Policy of separating people in public and private places based on race. Usually refers to the southern United States from the Civil War until the 1960’s; however, many parts of the US were segregated by law in both race and in gender.
a) Plessy vs. Ferguson Revisited: “Separate but Equal:”
b) “Jim Crow” Revisited:
On June 7, 1892, a 30-year-old colored shoemaker named Homer Plessy was jailed for sitting in the "White" car of the East Louisiana Railroad. Plessy was only one-eighths black and seven-eighths white, but under Louisiana law, he was considered black and therefore required to sit in the "Colored" car.
Plessy went to court and argued, in Homer Adolph ...view middle of the document...
..The object of the Fourteenth Amendment was undoubtedly to enforce the absolute equality of the two races before the law, but in the nature of things it could not have been intended to abolish distinctions based upon color, or to enforce social, as distinguished from political equality, or a commingling of the two races upon terms unsatisfactory to either."
The Jim Crow laws and this Supreme Court decision cemented the idea in America society that certain people were indeed superior to others based on race and national origin. “Jim Crow Laws” and segregation would be the norm in the United States until after World War II.
II. Post-War Steps toward Desegregation
President Harry S Truman, although a southerner and exposed to segregation all his life, was confronted by the prospect that segregation in the military specifically, and government in general, was an inefficient proposition at best. He began to push the Congress, as well as his cabinet that for cost cutting reasons, as well as his own convictions, that the days of segregation were numbered, and that reform was necessary. The Congress though, and the Democratic Party were opposed to these reforms and prevented Truman desegregation ideals from being passed as laws. He did however start the movement in the executive branch. Society was slow to follow.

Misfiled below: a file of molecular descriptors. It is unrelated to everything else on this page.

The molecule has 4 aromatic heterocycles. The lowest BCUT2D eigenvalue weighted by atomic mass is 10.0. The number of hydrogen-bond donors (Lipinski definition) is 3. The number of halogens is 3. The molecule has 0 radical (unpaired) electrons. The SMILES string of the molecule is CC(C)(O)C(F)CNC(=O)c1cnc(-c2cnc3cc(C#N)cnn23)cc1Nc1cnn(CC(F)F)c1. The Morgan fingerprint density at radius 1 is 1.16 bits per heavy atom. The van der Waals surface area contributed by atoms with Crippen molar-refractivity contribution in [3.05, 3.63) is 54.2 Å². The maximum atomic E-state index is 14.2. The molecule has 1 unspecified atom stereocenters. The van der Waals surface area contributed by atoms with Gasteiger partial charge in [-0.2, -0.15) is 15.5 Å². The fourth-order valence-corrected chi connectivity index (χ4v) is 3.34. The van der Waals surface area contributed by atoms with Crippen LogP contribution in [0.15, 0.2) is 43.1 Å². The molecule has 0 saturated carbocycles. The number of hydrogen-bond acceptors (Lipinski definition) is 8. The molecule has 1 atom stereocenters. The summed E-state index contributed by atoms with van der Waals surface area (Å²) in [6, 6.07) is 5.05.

a) Jackie Robinson
Jackie Robinson was born in Georgia in 1919, but grew up in a California that regularly participated in segregation. Jackie faced racism every day of his life but as a youth he became one of the finest athletes in California school history, lettering in baseball, football, basketball, and track in both high school and college and regularly outperformed his white counterparts. In 1945, Brooklyn Dodgers President Branch Rickey decided to take a major chance and signed Robinson to a contract in the Major Leagues. No other African American had ever played baseball in anything other than the “Negro” leagues. Robinson endured terrible name calling, wild pitches, spikers, and death threats his first year. His skills, however, quieted most as he was able to secure the National League Pennant for the Dodgers and was named Rookie of the Year. Today, his number 42 is retired in all of Major League baseball.
b) Truman desegregation of the military
President Truman was unsuccessful getting any civil right legislation through Congress mostly because of southern opposition. In retaliation for Congress’ narrow views, he began to de-segregate the Executive Branch which, of course, Congress had no control over. The first move was to order all units in the military to become integrated and he dissolved any and all “Black” units. These moves probably won him re-election to the presidency as he won most of the black vote in a very close 1948 election. African-American turnout in this election was an all time high.
c) Adam Clayton Powell, Senior and Junior
Powell, Sr. was born in Franklin County,...